The Library recently put online some 230 histortic manuscripts, some of them more than a thousand years old, in Hebrew and similar languages, such as Judeo-Arabic, Judeo-Persian and Yiddish. The collection, available online for researchers and the public for the first time, includes a 14th-century collection of responsa, or rabbinic decisions and commentary, by Solomon ibn Adret of Barcelona, considered one of the most prominent authorities on Jewish law.
The Library preserves some of the papers of Sultan Ibrahim Njoya, the visionary leader of the Bamum kingdom in modern-day Cameroon in the late 19th and early 20th centuries. Njoya's royal family had ruled their region of the grasslands for hundreds of years. Under pressure from the colonial powers of Germany and then France, he created the first map of the kingdom, a language, an alphabet and a religion. He was a renowed patron of the arts, encouraging teachers, sculptors and artisans.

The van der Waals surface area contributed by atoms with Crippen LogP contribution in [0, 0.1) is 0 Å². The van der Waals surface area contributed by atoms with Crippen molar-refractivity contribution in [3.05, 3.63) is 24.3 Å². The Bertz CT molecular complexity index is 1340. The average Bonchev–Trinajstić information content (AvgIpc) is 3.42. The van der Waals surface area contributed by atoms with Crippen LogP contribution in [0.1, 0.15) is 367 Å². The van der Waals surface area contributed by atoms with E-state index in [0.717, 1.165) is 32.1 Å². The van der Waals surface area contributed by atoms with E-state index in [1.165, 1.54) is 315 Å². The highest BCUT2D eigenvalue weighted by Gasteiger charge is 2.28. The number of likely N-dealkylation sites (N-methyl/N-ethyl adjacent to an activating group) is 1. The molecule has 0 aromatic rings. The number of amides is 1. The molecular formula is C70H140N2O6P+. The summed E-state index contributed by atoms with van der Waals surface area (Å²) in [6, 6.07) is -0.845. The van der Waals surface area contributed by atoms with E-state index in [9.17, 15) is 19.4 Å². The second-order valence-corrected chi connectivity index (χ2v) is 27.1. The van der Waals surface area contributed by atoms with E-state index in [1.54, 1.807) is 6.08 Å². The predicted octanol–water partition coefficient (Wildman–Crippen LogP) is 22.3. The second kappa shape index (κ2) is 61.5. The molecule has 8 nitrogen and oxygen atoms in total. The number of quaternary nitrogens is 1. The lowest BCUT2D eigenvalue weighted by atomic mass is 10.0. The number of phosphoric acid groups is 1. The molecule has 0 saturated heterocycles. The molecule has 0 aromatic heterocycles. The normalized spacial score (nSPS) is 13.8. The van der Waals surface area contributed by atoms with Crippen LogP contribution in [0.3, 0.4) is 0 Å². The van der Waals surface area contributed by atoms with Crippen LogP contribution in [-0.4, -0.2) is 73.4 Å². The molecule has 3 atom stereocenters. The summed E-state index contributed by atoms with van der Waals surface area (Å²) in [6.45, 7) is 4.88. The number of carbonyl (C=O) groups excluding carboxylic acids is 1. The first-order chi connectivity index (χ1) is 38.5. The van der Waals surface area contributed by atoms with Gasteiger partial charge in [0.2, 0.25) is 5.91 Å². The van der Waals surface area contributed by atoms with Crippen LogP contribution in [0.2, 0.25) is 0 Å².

During the Russian Revolution, a wealthy young Jewish woman fled Moscow to publish the world's first illustrated children's books in Hebrew. Today, the only know copy of three of those books are preserved at the Library.
(The following is a guest post by Anchi Hoh, program specialist in the African and Middle Eastern Division.) The Library of Congress’s African and Middle Eastern Division recently added to its treasure trove a very important 15th century Arabic manuscript on astronomy and mathematics. “Tahrir al-Majisti” (“Commentary on the Almagest”), by Nasir al-Din al-Tusi, is …